The disparity between the top earners and the bottom earners has never been greater, it is said, though I would think that the royalty and nobility of Europe would give today’s CEOs a run for their money, so to speak.

Many call for increasing the minimum wage and/or limiting how much the highly paid folks are allowed to make. Here’s my question about all that: who gets to decide how much is not enough, and how much is too much?

Adam Smith, the father of free enterprise economics, suggested that the invisible hand of supply and demand would answer such questions better than other mechanisms. People would be paid equal to their market value, and items would sell for what they were worth.

Our country largely follows Smith’s model, and we’ve done quite well. Our poor people, on average, have a better lifestyle than the typical citizens of many countries. And, our rich people are really, really rich. Some would say they are too rich. But, what’s a fair way to determine that?

For example, imagine someone making $15 million per year. If that person is a CEO, we say that it is way too much, even if she or he is responsible for managing an enormous enterprise with thousands of employees and billions of dollars in assets. If the person is a professional athlete, however, we are less likely to question that pay scale, because it’s clear that the athlete’s value is equal to what a team is willing to pay. But, isn’t that also the case for that CEO? His or her value is determined by what the company thinks it is, and by what other companies might offer to pay.

Likewise, the fellow who cleans the team’s locker room could be easily replaced, having no special athletic skills, so he makes a much, much lower wage.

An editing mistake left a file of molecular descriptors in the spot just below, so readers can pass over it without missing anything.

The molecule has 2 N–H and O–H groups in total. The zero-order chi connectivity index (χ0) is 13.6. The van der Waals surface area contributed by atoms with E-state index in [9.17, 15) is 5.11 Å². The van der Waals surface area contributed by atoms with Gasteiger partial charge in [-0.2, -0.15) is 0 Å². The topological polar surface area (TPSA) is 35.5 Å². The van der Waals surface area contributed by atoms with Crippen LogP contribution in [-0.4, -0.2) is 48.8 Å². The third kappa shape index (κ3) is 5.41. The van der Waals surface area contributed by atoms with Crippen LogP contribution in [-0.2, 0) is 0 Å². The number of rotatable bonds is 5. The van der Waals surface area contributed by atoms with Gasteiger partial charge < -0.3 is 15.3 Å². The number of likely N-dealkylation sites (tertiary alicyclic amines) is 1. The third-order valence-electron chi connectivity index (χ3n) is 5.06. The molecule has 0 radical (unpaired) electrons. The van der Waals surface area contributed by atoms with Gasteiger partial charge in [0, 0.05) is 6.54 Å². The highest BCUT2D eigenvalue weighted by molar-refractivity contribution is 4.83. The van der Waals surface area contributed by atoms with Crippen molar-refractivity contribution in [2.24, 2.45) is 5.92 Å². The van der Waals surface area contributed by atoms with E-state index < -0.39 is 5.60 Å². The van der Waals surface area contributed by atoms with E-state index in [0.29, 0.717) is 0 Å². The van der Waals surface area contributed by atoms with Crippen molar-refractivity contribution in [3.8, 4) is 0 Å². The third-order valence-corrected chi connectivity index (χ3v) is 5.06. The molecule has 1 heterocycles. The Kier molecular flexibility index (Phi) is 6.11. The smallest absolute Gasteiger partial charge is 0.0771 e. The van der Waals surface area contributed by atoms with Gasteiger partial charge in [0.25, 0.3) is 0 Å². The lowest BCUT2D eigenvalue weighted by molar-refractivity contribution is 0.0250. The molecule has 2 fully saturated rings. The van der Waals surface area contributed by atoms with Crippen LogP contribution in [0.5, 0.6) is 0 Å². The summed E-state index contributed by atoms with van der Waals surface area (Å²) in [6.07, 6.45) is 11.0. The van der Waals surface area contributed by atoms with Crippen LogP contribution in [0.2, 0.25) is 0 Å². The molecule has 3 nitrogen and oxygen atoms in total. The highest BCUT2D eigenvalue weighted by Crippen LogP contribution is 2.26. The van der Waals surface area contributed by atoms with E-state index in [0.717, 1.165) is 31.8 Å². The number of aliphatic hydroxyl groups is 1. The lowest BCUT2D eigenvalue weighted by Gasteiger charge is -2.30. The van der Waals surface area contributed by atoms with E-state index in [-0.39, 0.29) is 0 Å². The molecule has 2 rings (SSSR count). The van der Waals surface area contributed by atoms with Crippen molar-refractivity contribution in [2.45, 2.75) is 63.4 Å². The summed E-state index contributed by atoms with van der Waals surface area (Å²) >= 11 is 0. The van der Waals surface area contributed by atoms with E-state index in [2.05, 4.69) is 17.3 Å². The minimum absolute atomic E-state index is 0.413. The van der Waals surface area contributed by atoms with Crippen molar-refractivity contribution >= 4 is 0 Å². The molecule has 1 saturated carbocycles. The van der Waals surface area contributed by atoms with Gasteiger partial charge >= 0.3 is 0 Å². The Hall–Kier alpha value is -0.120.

Telling a company how much they have to pay for an employee goes against the logic of paying someone according to the value they bring to their job. And, for some workers, a higher minimum wage might make their cost to the company greater than their value, meaning they will be let go.

Someone made a point about minimum wage by saying we should raise it to $100 per hour, since that would be more fair than $10 per hour. That’s an example of showing that something is illogical by taking the idea to an extreme.

Limiting how much someone can make has more complex implications, but telling a company how much they can pay makes as much sense as telling them how much they must charge for their product, or even what product they should make.

Life is inherently unfair, and it is very laudable for us to help people move up economically, through extra education, internships, and incentives for hard work. But, I’m uncomfortable having the government tell me how much I can or must pay, or be paid. I might just try out for the Packers some day.





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The things going on in the Middle East these days are of great concern to the people who live in that region – particularly people who are not of the Muslim faith, or the particular sect of Islam that the people with the most guns happen to have in that region on that day.

It is comforting to know that the only ones of us who will be impacted by those goings-on are people in the military. And, perhaps there will be some changes in gas prices and such.

We may be missing something. The people who are in charge of ISIS and Al Qaeda and their companion Islamic extremist organizations have a long-range plan that includes, well, everyone. They would like you and me to be Muslims, and for all of us to be governed under Sharia law in a world-wide Caliphate – an Islamic government.

That seems pretty far-fetched, of course. That’s probably what the Europeans thought during the surge of the Ottoman Empire in the 16th and 17th centuries. Parts of Europe, up to Constantinople, were swallowed up by those Muslims, who originated in Turkey.